Wednesday, March 08, 2006

A Newbie's Guide to Writing Conferences

For those who don't know, there's a wonderful mystery magazine called Crimespree that Jon and Ruth Jordan publish six times a year.

Each issue is crammed full of good stuff: Fiction, articles, pictures, reviews, and lots more. I've written a few things for them, one of which was released in a limited collector's edition for the Love is Murder conference.

I believe that writing humor is harder than horror, action, romance, suspense, or mystery. Let me know if I succeeded with this:


The Newbie’s Guide to Writing Conferences

Every year there are dozens of writing conferences. If you’re a fan of mysteries and thrillers, 2006 brings you Love is Murder in Chicago, Sleuthfest in Ft. Lauderdale, Bouchercon in Madison, Thrillerfest in Phoenix, Left Coast Crime in Bristol, Men of Mystery in Los Angeles, Magna Cum Murder in Muncie, and a slew of others, many of which suck.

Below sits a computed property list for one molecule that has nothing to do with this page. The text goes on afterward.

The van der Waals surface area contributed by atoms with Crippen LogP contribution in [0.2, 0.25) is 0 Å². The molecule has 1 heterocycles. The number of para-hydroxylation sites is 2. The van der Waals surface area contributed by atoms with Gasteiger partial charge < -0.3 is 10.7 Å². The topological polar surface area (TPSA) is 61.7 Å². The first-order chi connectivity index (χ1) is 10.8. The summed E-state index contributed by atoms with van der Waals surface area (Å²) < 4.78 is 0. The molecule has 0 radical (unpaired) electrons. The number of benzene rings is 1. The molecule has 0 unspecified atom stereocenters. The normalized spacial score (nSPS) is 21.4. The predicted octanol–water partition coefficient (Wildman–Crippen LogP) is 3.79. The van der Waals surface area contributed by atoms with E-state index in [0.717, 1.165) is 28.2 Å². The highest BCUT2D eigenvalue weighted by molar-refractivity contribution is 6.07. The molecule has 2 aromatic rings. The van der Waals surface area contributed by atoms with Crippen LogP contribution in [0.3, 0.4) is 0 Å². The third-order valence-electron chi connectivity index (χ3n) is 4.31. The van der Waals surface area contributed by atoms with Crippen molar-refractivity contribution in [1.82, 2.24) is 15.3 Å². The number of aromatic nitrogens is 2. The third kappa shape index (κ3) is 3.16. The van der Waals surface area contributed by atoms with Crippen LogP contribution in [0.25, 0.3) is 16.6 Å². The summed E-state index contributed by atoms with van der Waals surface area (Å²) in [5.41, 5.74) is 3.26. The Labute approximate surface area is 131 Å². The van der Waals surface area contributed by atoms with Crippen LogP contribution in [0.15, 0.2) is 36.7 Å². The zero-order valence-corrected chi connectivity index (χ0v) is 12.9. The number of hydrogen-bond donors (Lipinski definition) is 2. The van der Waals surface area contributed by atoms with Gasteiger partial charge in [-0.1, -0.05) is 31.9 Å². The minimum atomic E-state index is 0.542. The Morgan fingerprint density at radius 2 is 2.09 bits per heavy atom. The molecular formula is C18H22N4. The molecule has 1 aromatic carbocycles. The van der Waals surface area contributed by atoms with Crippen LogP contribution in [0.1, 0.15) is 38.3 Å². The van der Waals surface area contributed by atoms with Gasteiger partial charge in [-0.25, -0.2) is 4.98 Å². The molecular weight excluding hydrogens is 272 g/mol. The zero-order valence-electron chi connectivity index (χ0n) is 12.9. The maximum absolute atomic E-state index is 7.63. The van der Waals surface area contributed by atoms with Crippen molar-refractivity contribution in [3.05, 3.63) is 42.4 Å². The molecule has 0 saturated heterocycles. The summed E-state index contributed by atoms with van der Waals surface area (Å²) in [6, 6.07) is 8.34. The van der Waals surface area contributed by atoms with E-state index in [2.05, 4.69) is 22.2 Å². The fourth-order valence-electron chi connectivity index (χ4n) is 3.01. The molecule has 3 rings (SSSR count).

What can you expect when you attend a writing convention? How can you make sure you get your money’s worth? Will you get a chance to corner David Morrell and ask him to blurb your new manuscript, “The Speech Impediment Murdererererer”? (David loves this, by the way. Try to approach him when he's eating, or in the bathroom.)

Reading this short article will fully prepare you for anything a conference has to offer. It might even save your life.

REGISTRATION - If possible, buy your conference pass in advance. Bring proof of your registration to the event (a Paypal receipt, a copy of the letter saying you’ve been confirmed, your hard drive) because there’s a 90% chance your registration was lost, and the people running the conference will have no idea who you are. A much easier, and cheaper, tactic is to simply buy a nametag and a black marker. Stick it on your chest when no one is looking, and you’re in.